Celebrated contemporary historian and writer, Francis Beckett, has penned A Modest Little Man, a comedy about Labour’s great reformer and post-war prime minister, Clement Attlee, which premieres at London’s Bread & Roses Theatre in January.
Attlee was the man who, during his six year tenure, changed the whole direction of public policy and transformed the lives of the next generation with the expansion of the welfare state.
It’s May 1945. Britain celebrates victory and cheers Winston Churchill but the people who fought the war want a better world.
However, the Labour Party is led by a nonentity – “a modest little man with plenty to be modest about. He says almost nothing. He sits in his grey suit and puffs his pipe”.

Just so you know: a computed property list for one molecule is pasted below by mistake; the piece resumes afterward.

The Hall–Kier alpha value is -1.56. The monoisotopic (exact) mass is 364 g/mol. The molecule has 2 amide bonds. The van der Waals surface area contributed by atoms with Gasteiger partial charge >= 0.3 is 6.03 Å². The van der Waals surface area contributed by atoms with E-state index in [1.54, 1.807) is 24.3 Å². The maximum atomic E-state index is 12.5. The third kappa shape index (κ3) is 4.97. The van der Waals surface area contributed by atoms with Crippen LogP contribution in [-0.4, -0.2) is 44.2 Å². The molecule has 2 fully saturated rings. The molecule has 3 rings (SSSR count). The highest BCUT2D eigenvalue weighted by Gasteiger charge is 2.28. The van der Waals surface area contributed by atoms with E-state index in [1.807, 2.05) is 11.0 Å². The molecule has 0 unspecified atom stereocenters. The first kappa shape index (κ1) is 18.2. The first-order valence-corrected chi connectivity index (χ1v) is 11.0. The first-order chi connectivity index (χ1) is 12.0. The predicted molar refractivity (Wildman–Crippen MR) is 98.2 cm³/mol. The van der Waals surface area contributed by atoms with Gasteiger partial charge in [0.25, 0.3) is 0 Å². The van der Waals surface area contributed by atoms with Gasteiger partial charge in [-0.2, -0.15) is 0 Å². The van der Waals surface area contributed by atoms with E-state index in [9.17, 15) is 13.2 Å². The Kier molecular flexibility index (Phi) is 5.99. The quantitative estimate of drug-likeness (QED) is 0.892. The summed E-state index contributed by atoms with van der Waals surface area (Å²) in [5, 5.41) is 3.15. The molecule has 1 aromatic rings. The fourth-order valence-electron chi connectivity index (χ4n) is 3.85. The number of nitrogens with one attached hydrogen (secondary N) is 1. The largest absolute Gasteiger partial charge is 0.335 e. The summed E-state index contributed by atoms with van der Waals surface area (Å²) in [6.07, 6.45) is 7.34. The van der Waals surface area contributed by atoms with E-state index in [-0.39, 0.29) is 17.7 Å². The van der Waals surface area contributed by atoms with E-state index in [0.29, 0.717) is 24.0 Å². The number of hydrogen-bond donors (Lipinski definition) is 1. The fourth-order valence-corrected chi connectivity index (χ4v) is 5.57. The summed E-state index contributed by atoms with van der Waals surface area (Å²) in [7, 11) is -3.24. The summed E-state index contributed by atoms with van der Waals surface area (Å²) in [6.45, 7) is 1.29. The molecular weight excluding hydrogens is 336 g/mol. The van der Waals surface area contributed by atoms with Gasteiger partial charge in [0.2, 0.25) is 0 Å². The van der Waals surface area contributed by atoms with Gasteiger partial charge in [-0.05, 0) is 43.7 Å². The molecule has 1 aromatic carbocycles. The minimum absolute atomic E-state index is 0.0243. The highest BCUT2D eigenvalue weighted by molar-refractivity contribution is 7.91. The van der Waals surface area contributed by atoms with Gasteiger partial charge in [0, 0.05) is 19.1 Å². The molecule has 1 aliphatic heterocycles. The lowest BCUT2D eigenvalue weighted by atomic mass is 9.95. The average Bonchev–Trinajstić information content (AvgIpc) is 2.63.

How can the insignificant, passionless little Labour leader like Clem Attlee possibly compete with Churchill?
Even if, by some miracle, he wins the election, he is far too timid to do anything very much with his victory.
He would inherit a war-ravaged economy. He would be persuaded that this was not the time to bring in the vast and expensive programme of social reform – the creation of the NHS, the welfare state, and universal free education – that it was committed to. And yet…
Francis Beckett is an author, journalist, broadcaster, playwright and contemporary historian. His 20 books include biographies of four Prime Ministers.
Directed by Owain Rose, A Modest Little Man runs at the Bread & Roses Theatre from January 15-26.